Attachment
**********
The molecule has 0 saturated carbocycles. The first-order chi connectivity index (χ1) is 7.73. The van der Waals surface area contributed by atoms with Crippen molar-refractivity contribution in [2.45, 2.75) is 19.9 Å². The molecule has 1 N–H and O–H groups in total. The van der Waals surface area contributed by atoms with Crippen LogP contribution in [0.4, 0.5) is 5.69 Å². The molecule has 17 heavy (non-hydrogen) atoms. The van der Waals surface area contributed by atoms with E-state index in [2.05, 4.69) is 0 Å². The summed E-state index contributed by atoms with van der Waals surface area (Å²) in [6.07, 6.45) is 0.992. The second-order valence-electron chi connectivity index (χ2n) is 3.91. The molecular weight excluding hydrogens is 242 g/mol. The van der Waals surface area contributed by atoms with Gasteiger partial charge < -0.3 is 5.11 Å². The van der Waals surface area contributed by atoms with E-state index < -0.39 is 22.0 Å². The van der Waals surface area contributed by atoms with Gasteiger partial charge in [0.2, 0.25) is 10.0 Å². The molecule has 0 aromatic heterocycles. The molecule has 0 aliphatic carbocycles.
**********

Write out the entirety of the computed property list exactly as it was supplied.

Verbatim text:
The molecule has 0 saturated carbocycles. The first-order chi connectivity index (χ1) is 7.73. The van der Waals surface area contributed by atoms with Crippen molar-refractivity contribution in [2.45, 2.75) is 19.9 Å². The molecule has 1 N–H and O–H groups in total. The van der Waals surface area contributed by atoms with Crippen LogP contribution in [0.4, 0.5) is 5.69 Å². The molecule has 17 heavy (non-hydrogen) atoms. The van der Waals surface area contributed by atoms with E-state index in [2.05, 4.69) is 0 Å². The summed E-state index contributed by atoms with van der Waals surface area (Å²) in [6.07, 6.45) is 0.992. The second-order valence-electron chi connectivity index (χ2n) is 3.91. The molecular weight excluding hydrogens is 242 g/mol. The van der Waals surface area contributed by atoms with Gasteiger partial charge < -0.3 is 5.11 Å². The van der Waals surface area contributed by atoms with E-state index < -0.39 is 22.0 Å². The van der Waals surface area contributed by atoms with Gasteiger partial charge in [0.2, 0.25) is 10.0 Å². The molecule has 0 aromatic heterocycles. The molecule has 0 aliphatic carbocycles.